United States Citizenship and Immigration Services (USCIS) announced on June 20th a new policy eliminating the need for individuals applying for change of status (COS) to F-1 (student) to apply to change or extend their underlying status while the F-1 COS application is pending. Prior to this new policy, applicants were required to maintain their underlying status throughout the COS. This policy often forced applicants to file numerous extensions of their underlying status in addition to the COS to F-1 status, to avoid having a “gap” in status.
Under the new policy, to prevent a “gap” in status, USCIS will grant the COS to F-1 effective the same day the application is approved. Applicants whose COS to F-1 is approved more than 30 days from the start of the academic program must avoid violating their F-1 status during that time. USCIS is in the process of revising its online instructions to reflect these changes.
Deferred Action for Childhood Arrivals (DACA) is an Obama-era program that defers deportation for eligible young people who came to the United States as children and who have met certain other requirements. DACA registrants may also apply for a work permit. Over 600,000 DACA recipients – or “Dreamers” – have benefitted from the program since its 2012 launch. The program has been in limbo since 2017, when the Trump administration tried to end it; a move which was overturned by the Supreme Court in 2000.
President Biden vowed to make DACA’s reinstatement a priority for his administration, promising on this first day in office, "to take all actions… consistent with applicable law, to preserve and fortify DACA." However, full reinstatement of DACA has been short-lived. On July 16, 2021, a federal judge in the Southern District of Texas issued an injunctive order barring new DACA registrants, ruling that the Obama administration violated the Administrative Procedures Act in promulgating DACA. Importantly, the injunction does not affect current DACA registrants.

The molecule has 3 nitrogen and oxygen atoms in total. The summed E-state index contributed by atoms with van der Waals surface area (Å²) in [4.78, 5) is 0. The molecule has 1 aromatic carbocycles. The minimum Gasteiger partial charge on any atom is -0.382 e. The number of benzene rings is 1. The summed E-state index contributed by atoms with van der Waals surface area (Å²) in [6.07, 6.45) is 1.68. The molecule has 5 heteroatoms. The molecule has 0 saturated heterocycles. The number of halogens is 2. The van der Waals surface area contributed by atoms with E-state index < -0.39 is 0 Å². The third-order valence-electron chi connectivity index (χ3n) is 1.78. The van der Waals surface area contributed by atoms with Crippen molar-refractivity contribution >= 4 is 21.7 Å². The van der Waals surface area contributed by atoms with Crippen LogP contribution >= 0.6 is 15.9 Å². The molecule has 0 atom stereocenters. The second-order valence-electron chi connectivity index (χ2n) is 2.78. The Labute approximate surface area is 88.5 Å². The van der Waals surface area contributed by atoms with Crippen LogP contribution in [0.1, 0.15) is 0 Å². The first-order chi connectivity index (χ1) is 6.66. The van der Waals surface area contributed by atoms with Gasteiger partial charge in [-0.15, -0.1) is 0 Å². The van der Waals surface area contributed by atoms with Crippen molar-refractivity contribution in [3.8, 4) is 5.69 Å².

Nevertheless, the injunction upsets the plans of the tens of thousands of young people living in the U.S. USCIS received more than 50,000 new-registrant DACA requests from January to March after announcing it would start accepting first-time applicants in December. Although the Biden administration is expected to appeal the decision, the livelihoods of prospective Dreamers across the U.S. are now in jeopardy indefinitely.
In light of the pandemic and COVID-related travel restrictions, getting a U.S. visa at embassies around the world remains a challenge. In June GYH published an alert displaying the wait times at various U.S. consulates abroad (in non-banned countries) for F-1, J-1 and other nonimmigrant visa types. Below are PDFs of updated wait time charts based on information provided by the U.S Department of State as of July 21, 2021.
The American Immigration Lawyer’s Association’s (AILA) Client Resources Committee produced informative infographics and guides responding to FAQs from clients. The below flyer provides a checklist for F-1 Students Transitioning to Cap-Subject H-1B Status.
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